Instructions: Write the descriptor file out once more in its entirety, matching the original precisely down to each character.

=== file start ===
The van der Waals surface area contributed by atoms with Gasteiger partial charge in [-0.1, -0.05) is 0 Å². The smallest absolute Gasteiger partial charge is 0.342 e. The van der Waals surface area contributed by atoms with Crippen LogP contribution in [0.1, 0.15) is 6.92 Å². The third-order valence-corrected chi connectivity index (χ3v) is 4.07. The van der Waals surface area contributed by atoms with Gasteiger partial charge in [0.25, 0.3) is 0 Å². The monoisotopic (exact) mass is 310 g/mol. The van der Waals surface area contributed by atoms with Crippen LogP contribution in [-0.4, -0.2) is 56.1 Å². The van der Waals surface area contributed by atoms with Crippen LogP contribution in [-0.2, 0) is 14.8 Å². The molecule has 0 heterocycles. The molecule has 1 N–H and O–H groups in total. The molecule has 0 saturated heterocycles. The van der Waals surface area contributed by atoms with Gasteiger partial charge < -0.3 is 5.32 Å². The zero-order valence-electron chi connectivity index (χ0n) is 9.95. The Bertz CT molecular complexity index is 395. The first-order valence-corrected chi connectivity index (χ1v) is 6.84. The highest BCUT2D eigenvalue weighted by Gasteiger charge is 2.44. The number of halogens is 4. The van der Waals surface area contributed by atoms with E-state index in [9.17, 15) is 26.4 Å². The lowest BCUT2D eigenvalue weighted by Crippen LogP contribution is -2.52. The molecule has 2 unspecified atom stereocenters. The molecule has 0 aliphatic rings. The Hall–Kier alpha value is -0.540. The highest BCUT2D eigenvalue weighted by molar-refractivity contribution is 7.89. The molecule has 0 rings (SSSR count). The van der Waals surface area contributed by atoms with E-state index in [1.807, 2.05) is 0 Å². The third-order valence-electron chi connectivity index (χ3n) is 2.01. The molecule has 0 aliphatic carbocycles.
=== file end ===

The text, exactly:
The van der Waals surface area contributed by atoms with Gasteiger partial charge in [-0.1, -0.05) is 0 Å². The smallest absolute Gasteiger partial charge is 0.342 e. The van der Waals surface area contributed by atoms with Crippen LogP contribution in [0.1, 0.15) is 6.92 Å². The third-order valence-corrected chi connectivity index (χ3v) is 4.07. The van der Waals surface area contributed by atoms with Gasteiger partial charge in [0.25, 0.3) is 0 Å². The monoisotopic (exact) mass is 310 g/mol. The van der Waals surface area contributed by atoms with Crippen LogP contribution in [-0.4, -0.2) is 56.1 Å². The van der Waals surface area contributed by atoms with Crippen LogP contribution in [-0.2, 0) is 14.8 Å². The molecule has 0 heterocycles. The molecule has 1 N–H and O–H groups in total. The molecule has 0 saturated heterocycles. The van der Waals surface area contributed by atoms with Gasteiger partial charge < -0.3 is 5.32 Å². The zero-order valence-electron chi connectivity index (χ0n) is 9.95. The Bertz CT molecular complexity index is 395. The first-order valence-corrected chi connectivity index (χ1v) is 6.84. The highest BCUT2D eigenvalue weighted by Gasteiger charge is 2.44. The number of halogens is 4. The van der Waals surface area contributed by atoms with E-state index in [9.17, 15) is 26.4 Å². The lowest BCUT2D eigenvalue weighted by Crippen LogP contribution is -2.52. The molecule has 2 unspecified atom stereocenters. The molecule has 0 aliphatic rings. The Hall–Kier alpha value is -0.540. The highest BCUT2D eigenvalue weighted by molar-refractivity contribution is 7.89. The molecule has 0 rings (SSSR count). The van der Waals surface area contributed by atoms with E-state index in [1.807, 2.05) is 0 Å². The third-order valence-electron chi connectivity index (χ3n) is 2.01. The molecule has 0 aliphatic carbocycles.